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China’s yuan surged this latest trading week to post its biggest-ever weekly gain as Beijing moved to head off the risk of capital flight and quash speculation, it was the biggest weekly gain since 2005. The sharp correction to the exchange rate comes as state-owned banks are aggressively selling dollars at the behest of the People’s Bank of China (PBOC), traders said according to a Reuters report released this week.
The yuan gained more than a full percentage point for the week, which was the sharpest rise since its revaluation in 2005, and a Reuters poll last Thursday showed that analysts have backed off from short positions in face of the central bank’s supporting firepower.
Senior Analyst Flemming Nielsen at Danske Bank in a recent report suggested a widening of the trading band in 2016 which would increase day to day volatility. He stated: “…the weak data so far in 2015 has increased upside risk on USD/CNY and we have revised our forecast higher. We expect the daily trading band to be widened further in early 2016 and the two-way volatility in the CNY exchange rate is poised to increase further”.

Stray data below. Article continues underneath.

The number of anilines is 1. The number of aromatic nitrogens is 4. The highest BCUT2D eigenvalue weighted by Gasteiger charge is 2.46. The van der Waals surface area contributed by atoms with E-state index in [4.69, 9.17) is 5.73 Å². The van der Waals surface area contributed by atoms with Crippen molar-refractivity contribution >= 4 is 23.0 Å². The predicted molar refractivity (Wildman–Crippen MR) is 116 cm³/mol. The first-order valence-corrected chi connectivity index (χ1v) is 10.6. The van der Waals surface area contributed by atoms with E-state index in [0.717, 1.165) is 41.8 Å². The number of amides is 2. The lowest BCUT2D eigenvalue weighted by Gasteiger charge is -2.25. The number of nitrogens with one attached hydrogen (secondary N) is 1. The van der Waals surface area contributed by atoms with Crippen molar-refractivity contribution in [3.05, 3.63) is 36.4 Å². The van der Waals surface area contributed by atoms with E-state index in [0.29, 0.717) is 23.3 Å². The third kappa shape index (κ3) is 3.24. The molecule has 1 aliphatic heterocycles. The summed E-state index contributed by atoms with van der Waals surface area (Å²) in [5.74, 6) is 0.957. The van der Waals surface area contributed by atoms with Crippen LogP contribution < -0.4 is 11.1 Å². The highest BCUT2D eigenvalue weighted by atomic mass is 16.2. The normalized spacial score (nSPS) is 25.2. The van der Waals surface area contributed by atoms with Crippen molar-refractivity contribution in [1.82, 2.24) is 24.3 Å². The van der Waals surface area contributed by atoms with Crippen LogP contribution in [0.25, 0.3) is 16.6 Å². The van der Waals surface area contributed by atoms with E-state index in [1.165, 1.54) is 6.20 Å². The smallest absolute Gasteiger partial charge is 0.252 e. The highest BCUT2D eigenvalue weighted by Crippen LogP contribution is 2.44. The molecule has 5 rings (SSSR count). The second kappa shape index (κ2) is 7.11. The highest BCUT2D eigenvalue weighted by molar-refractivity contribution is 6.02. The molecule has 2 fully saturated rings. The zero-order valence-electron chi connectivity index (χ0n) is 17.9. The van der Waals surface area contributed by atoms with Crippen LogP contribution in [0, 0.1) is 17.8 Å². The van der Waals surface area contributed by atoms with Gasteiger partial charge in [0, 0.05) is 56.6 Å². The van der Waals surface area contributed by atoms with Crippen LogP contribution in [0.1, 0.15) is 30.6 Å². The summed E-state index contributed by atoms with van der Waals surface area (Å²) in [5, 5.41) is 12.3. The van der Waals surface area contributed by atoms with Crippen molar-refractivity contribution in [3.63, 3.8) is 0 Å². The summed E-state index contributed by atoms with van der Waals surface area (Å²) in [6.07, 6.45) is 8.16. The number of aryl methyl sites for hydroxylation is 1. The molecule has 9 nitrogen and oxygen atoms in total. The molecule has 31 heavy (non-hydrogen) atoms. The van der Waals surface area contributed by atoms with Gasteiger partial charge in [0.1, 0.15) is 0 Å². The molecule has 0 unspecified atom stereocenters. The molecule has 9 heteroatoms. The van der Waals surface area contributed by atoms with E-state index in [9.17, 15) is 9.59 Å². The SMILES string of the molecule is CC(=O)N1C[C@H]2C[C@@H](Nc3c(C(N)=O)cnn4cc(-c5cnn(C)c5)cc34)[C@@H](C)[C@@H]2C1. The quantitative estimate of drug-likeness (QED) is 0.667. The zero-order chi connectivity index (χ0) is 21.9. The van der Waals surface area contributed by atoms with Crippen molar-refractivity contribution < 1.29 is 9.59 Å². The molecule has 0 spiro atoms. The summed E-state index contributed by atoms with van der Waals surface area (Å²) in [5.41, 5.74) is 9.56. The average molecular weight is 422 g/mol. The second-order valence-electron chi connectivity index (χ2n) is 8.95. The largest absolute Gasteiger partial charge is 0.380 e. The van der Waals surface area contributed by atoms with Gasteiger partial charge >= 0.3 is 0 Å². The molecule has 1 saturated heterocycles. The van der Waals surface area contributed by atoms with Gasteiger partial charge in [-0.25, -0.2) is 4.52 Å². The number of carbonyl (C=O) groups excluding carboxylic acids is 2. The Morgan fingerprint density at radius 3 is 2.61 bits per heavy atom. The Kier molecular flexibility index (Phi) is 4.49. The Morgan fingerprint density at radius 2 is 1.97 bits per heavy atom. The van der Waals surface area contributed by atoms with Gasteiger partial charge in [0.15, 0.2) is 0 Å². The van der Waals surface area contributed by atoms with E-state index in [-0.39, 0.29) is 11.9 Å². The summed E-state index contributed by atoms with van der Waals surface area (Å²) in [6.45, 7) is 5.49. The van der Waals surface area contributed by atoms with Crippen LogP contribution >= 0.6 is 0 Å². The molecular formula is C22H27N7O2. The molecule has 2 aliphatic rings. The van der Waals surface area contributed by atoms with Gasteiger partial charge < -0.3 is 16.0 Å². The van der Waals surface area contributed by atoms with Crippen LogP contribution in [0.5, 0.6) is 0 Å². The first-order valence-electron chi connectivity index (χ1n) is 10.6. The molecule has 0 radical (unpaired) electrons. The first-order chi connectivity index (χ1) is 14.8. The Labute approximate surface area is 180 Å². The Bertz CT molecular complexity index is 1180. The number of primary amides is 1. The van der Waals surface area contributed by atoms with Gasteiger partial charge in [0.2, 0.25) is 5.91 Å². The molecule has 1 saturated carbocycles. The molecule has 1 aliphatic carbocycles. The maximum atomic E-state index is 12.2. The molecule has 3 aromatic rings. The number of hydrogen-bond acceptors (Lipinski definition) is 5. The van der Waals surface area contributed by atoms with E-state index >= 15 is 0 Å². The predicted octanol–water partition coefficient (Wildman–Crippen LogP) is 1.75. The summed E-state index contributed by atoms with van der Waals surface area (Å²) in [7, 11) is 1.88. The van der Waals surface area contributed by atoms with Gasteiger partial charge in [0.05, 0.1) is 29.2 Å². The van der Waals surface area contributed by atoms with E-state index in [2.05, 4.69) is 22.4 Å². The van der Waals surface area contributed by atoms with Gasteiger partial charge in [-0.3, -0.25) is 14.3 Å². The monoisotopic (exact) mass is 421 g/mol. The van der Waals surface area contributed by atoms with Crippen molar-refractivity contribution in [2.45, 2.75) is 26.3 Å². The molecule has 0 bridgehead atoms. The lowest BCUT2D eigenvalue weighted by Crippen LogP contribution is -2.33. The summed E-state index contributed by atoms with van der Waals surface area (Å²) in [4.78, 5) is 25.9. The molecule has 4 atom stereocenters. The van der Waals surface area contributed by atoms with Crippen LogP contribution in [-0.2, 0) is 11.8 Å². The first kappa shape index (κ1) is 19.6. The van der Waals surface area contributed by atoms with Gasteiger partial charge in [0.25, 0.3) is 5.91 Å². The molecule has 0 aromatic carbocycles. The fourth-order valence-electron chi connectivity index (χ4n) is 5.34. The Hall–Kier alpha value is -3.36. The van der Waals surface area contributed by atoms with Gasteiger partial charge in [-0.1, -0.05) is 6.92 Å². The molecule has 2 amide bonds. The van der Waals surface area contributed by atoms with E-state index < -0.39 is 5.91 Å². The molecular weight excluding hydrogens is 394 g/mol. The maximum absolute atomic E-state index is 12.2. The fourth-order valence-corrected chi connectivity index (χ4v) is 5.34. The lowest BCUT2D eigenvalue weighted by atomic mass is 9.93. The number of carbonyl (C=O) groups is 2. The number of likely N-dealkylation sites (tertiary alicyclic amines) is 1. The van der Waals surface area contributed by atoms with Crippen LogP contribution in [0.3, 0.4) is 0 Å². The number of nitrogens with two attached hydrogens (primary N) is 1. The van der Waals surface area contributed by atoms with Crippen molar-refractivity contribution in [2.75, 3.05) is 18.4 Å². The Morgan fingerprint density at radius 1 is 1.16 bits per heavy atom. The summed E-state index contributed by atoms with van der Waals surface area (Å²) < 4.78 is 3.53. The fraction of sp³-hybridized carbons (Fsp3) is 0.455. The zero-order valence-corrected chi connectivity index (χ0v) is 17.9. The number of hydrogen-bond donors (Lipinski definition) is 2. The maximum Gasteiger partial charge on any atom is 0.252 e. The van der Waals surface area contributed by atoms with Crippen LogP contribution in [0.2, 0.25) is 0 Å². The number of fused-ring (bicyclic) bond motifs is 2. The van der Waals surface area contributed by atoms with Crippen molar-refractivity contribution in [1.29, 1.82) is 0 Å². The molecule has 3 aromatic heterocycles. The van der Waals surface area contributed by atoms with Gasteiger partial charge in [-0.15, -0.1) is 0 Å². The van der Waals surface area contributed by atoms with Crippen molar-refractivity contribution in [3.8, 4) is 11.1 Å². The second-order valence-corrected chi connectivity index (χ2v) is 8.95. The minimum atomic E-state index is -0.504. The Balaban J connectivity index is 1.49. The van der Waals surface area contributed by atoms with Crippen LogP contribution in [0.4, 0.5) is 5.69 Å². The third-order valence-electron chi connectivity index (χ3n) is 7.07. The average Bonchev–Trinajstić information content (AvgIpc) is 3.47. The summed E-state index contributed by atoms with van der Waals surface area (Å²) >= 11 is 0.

A firmer yuan may ease concerns that a further slide in the exchange rate could spark destabilizing capital outflows, and comes alongside other steps seen as tightening the capital account, including a recent announcement increasing restrictions on trading in gold.
Chen Yulu, an adviser to the People’s Bank of China (PBOC), told Reuters earlier in March that while China was not worried about capital outflows as such, it watching closely for signs of “capital flight.”
The yuan fell 2.4% against the dollar in 2014 on the back of a rising dollar and concerns about slowing economic growth, sparking a record $96 billion of capital outflows in 2014.
PBOC fighting speculators?
Traders saw the latest move as a repeat of a similar PBOC tactic in early 2014, when the central bank mustered major state-owned banks to drive speculators out of long-yuan positions.
“It is another case of the PBOC fighting speculators. What is different this time is that the central bank is now striking back at predictions of yuan depreciation, while until last year, it had battled against speculation of yuan appreciation,” said a senior trader at a European bank in Shanghai.
The yuan began falling in November (as you can see in the chart above) when the PBOC made a surprise interest rate cut in response to slowing growth, prompting companies to bail out of yuan on worries that increased liquidity injections would weaken the currency’s value.
The yuan is still around 2.5% below its all-time high of 6.04 per dollar struck in January 2014.
The PBOC did not answer attempts of Reuters for comment.